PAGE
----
Jump to main content.

Printable PDF (1-2pp, 25k)

EPA Brownfields Program

EPA's Brownfields Program empowers states, communities, and other stakeholders to work together to prevent, assess, safely clean up, and sustainably reuse brownfields. A brownfield site is real property, the expansion, redevelopment, or reuse of which may be complicated by the presence or potential presence of a hazardous substance, pollutant, or contaminant. On January 11, 2002, President George W. Bush signed into law the Small Business Liability Relief and Brownfields Revitalization Act. Under the Brownfields Law, EPA provides financial assistance to eligible applicants through four competitive grant programs: assessment grants, revolving loan fund grants, cleanup grants, and job training grants. Additionally, funding support is provided to state and tribal response programs through a separate mechanism.

Cleanup Grants

$362,218 for hazardous substances

EPA has selected the Biomedical Research Foundation of Northwest Louisiana for two brownfields cleanup grants. Grant funds will be used to conduct community outreach activities, develop cleanup plans, and remove hazardous substances from the former Caddo Parish Health Unit on Kings Highway in Shreveport. Grant funds also will be used to conduct community outreach, develop cleanup plans, remove and dispose of 700 cubic yards of contaminated soil, and install monitoring wells at the former Wilson Foods site on Kings Highway.

Community Description

The Biomedical Research Foundation of Northwest Louisiana was selected to receive two brownfields cleanup grants. The Foundation is in the process of creating a science park for technology-based business in the City of Shreveport (population 200,145). Eighty-eight percent of residents in the target area census tract of downtown Shreveport are minorities. The poverty rate is 47 percent, and the average per capita income is $10,349, less than one-half of the national average. The targeted brownfields are in a severely disadvantaged area (population 2,026), surrounded by ten neighborhoods that are eligible for community development block grants. Cleanup of the sites will help prevent releases of hazardous contaminants to the environment, thereby eliminating potential risks to the community. Redevelopment of the targeted brownfields will help complete the revitalization of the core of the science park's Tech Center. These brownfields are located adjacent to a laboratory incubator that has a tenant that is planning to expand and employ 150 people in 2006. The science park redevelopment is part of a 25-year plan that, when completed, will provide employment for 6,000 people and generate millions of dollars in tax revenues. The Foundation estimates that approximately 40 percent of the jobs created will require only a high school degree, making them appropriate for the target community. The plans also include parks and open spaces that will be available to both employees and neighborhood residents.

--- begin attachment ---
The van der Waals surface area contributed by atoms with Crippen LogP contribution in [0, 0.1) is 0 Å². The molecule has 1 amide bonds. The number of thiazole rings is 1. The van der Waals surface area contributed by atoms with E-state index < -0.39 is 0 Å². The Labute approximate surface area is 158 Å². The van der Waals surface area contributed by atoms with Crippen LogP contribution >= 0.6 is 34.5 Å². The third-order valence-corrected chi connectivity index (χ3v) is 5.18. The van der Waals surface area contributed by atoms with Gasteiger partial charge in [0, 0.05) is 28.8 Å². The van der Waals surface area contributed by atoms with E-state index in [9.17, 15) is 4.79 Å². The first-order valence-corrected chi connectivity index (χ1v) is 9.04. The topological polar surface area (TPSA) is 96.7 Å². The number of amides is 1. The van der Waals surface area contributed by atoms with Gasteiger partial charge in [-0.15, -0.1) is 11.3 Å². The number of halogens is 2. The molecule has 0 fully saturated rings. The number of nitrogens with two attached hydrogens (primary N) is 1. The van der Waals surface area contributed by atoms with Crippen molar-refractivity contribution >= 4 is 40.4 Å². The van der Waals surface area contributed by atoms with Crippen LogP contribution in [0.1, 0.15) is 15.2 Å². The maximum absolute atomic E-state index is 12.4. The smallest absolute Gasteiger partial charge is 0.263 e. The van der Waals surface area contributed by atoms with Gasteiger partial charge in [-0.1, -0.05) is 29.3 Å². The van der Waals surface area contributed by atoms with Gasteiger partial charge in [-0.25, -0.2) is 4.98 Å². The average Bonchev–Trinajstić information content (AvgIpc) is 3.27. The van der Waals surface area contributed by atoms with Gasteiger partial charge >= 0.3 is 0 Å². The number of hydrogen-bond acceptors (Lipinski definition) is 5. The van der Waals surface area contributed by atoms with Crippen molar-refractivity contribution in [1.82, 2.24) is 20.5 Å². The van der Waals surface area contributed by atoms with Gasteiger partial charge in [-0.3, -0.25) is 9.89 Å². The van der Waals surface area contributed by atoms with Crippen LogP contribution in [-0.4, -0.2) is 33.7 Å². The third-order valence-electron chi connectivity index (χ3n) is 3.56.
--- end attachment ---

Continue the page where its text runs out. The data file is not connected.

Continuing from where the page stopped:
For further information, including specific grant contacts, additional grant information, brownfields news and events, and publications and links, visit the EPA Brownfields Web site (http://www.epa.gov/brownfields).

EPA Region 6 Brownfields Team
(214) 665-6780
EPA Region 6 Brownfields Web site (http://www.epa.gov/region6/brownfields)

Grant Recipient: Biomedical Research Foundation of Northwest Louisiana, LA
(318) 675-4105

The information presented in this fact sheet comes from the grant proposal; EPA cannot attest to the accuracy of this information. The cooperative agreement for the grant has not yet been negotiated. Therefore, activities described in this fact sheet are subject to change.

EPA 560-F-06-143
May 2006
United States
Protection Agency
Washington, D.C. 20460
Land and
Management (5105T)

Quick Reference Fact Sheet

Using This Site | About PDF | Site Archive
Please email comments on this website to:Brownfields-Web-Comments@epamail.epa.gov

Local Navigation

Jump to main content.